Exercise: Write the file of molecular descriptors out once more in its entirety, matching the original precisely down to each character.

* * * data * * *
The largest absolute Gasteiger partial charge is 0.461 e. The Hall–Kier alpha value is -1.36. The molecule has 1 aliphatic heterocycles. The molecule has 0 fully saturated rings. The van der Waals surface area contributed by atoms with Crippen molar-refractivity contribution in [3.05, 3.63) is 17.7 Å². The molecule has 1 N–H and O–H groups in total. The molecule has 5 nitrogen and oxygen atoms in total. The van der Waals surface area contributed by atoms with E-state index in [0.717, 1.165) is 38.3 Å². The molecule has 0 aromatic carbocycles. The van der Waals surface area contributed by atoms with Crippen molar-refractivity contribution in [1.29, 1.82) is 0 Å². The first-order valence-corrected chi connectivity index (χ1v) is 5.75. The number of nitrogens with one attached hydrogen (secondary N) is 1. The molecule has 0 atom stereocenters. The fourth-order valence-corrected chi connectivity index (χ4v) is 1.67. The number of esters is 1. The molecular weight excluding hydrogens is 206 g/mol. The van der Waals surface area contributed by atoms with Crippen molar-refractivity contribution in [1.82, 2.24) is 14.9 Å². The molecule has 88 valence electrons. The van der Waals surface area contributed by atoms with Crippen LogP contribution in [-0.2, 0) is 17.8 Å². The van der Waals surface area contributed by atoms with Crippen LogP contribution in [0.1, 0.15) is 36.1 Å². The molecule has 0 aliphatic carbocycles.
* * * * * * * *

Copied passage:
The largest absolute Gasteiger partial charge is 0.461 e. The Hall–Kier alpha value is -1.36. The molecule has 1 aliphatic heterocycles. The molecule has 0 fully saturated rings. The van der Waals surface area contributed by atoms with Crippen molar-refractivity contribution in [3.05, 3.63) is 17.7 Å². The molecule has 1 N–H and O–H groups in total. The molecule has 5 nitrogen and oxygen atoms in total. The van der Waals surface area contributed by atoms with E-state index in [0.717, 1.165) is 38.3 Å². The molecule has 0 aromatic carbocycles. The van der Waals surface area contributed by atoms with Crippen molar-refractivity contribution in [1.29, 1.82) is 0 Å². The first-order valence-corrected chi connectivity index (χ1v) is 5.75. The number of nitrogens with one attached hydrogen (secondary N) is 1. The molecule has 0 atom stereocenters. The fourth-order valence-corrected chi connectivity index (χ4v) is 1.67. The number of esters is 1. The molecular weight excluding hydrogens is 206 g/mol. The van der Waals surface area contributed by atoms with Crippen molar-refractivity contribution in [1.82, 2.24) is 14.9 Å². The molecule has 88 valence electrons. The van der Waals surface area contributed by atoms with Crippen LogP contribution in [-0.2, 0) is 17.8 Å². The van der Waals surface area contributed by atoms with Crippen LogP contribution in [0.1, 0.15) is 36.1 Å². The molecule has 0 aliphatic carbocycles.